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MyDoom returns

Zombie-maker 'back from the grave'

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A new version of MyDoom discovered at the weekend appears months after the last iteration of the long-running series of worms. MyDoom-AI (alias MyDoom-AE) normally spreads by emails with some featuring sexually explicit images. It claims attachments contains passwords for adult websites.

In fact, they contain malicious code that disables security software and turns PCs into drones for zombie attack networks. Its spread so far is limited but a fresh variant of MyDoom three months after the last batch is bad news. November's infamous Bofra worm was initially classified as a variant of MyDoom, but even excluding this more than 30 variants of the worm have been created since its debut in January 2004.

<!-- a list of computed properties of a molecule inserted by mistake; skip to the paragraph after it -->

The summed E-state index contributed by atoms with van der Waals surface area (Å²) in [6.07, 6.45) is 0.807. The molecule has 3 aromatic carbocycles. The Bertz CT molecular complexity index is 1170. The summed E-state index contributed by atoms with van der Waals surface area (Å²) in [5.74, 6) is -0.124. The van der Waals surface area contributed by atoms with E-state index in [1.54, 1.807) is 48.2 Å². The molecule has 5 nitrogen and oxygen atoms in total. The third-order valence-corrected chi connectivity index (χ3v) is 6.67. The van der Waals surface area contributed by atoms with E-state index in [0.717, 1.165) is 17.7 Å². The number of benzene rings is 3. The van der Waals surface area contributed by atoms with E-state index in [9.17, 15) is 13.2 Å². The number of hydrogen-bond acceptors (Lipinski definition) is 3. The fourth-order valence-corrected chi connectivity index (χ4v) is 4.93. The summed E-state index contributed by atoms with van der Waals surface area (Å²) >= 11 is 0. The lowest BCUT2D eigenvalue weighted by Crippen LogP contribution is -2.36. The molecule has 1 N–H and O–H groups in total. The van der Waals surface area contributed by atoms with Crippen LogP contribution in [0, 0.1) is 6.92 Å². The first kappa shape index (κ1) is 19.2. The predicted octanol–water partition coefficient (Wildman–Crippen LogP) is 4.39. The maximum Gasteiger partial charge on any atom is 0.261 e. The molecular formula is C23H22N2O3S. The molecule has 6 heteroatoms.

By comparison Agobot (AKA Gaobot or Phatbot) backdoor - which like MyDoom is often used to commandeer vulnerable Windows PCs to distribute spam or mount DDoS attacks - has hundreds of variants (example here). The source code for Gaobot is in the public domain and it has been modified and reposted widely. Anti-virus firm McAfee reckons virus writers are creating 150 zombie programs a week. ®

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Bofra worm sets trap for unwary
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